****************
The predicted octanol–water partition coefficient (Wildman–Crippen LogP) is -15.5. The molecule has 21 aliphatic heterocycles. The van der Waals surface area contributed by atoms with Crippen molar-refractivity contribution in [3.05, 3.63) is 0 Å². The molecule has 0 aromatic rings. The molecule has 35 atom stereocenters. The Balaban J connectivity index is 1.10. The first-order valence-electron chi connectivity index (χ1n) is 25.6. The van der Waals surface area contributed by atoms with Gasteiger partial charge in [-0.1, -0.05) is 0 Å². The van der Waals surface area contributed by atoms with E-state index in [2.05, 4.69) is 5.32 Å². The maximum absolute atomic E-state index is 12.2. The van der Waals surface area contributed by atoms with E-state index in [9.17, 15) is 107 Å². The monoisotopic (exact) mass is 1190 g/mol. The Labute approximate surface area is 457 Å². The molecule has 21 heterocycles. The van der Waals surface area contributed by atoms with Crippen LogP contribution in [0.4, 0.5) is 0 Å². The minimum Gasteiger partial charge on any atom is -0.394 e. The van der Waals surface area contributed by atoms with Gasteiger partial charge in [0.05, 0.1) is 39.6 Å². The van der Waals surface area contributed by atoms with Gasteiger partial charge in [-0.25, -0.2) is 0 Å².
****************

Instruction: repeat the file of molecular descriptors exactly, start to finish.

The predicted octanol–water partition coefficient (Wildman–Crippen LogP) is -15.5. The molecule has 21 aliphatic heterocycles. The van der Waals surface area contributed by atoms with Crippen molar-refractivity contribution in [3.05, 3.63) is 0 Å². The molecule has 0 aromatic rings. The molecule has 35 atom stereocenters. The Balaban J connectivity index is 1.10. The first-order valence-electron chi connectivity index (χ1n) is 25.6. The van der Waals surface area contributed by atoms with Gasteiger partial charge in [-0.1, -0.05) is 0 Å². The van der Waals surface area contributed by atoms with E-state index in [2.05, 4.69) is 5.32 Å². The maximum absolute atomic E-state index is 12.2. The van der Waals surface area contributed by atoms with E-state index in [9.17, 15) is 107 Å². The monoisotopic (exact) mass is 1190 g/mol. The Labute approximate surface area is 457 Å². The molecule has 21 heterocycles. The van der Waals surface area contributed by atoms with Crippen LogP contribution in [0.4, 0.5) is 0 Å². The minimum Gasteiger partial charge on any atom is -0.394 e. The van der Waals surface area contributed by atoms with Gasteiger partial charge in [0.05, 0.1) is 39.6 Å². The van der Waals surface area contributed by atoms with Gasteiger partial charge in [-0.25, -0.2) is 0 Å².